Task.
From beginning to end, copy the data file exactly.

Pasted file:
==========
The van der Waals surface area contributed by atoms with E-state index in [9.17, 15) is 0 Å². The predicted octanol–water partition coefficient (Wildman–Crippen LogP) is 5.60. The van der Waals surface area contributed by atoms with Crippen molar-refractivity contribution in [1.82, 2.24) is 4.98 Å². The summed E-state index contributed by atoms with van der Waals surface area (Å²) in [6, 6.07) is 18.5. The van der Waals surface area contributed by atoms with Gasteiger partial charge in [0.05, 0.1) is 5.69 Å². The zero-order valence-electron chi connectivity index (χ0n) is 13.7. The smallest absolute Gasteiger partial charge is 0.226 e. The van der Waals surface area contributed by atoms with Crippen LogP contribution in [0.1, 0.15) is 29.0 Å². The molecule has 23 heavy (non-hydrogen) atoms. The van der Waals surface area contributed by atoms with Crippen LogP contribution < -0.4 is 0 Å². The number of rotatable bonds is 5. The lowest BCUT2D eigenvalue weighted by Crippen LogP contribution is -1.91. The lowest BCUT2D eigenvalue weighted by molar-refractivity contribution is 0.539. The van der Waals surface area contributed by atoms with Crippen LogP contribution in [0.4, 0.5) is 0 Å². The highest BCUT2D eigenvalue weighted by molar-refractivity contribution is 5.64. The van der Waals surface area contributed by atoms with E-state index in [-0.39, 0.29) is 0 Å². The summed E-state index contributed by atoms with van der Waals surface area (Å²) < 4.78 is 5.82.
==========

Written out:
The van der Waals surface area contributed by atoms with E-state index in [9.17, 15) is 0 Å². The predicted octanol–water partition coefficient (Wildman–Crippen LogP) is 5.60. The van der Waals surface area contributed by atoms with Crippen molar-refractivity contribution in [1.82, 2.24) is 4.98 Å². The summed E-state index contributed by atoms with van der Waals surface area (Å²) in [6, 6.07) is 18.5. The van der Waals surface area contributed by atoms with Gasteiger partial charge in [0.05, 0.1) is 5.69 Å². The zero-order valence-electron chi connectivity index (χ0n) is 13.7. The smallest absolute Gasteiger partial charge is 0.226 e. The van der Waals surface area contributed by atoms with Crippen LogP contribution in [0.1, 0.15) is 29.0 Å². The molecule has 23 heavy (non-hydrogen) atoms. The van der Waals surface area contributed by atoms with Crippen LogP contribution < -0.4 is 0 Å². The number of rotatable bonds is 5. The lowest BCUT2D eigenvalue weighted by Crippen LogP contribution is -1.91. The lowest BCUT2D eigenvalue weighted by molar-refractivity contribution is 0.539. The van der Waals surface area contributed by atoms with Crippen LogP contribution in [0.4, 0.5) is 0 Å². The highest BCUT2D eigenvalue weighted by molar-refractivity contribution is 5.64. The van der Waals surface area contributed by atoms with E-state index in [-0.39, 0.29) is 0 Å². The summed E-state index contributed by atoms with van der Waals surface area (Å²) < 4.78 is 5.82.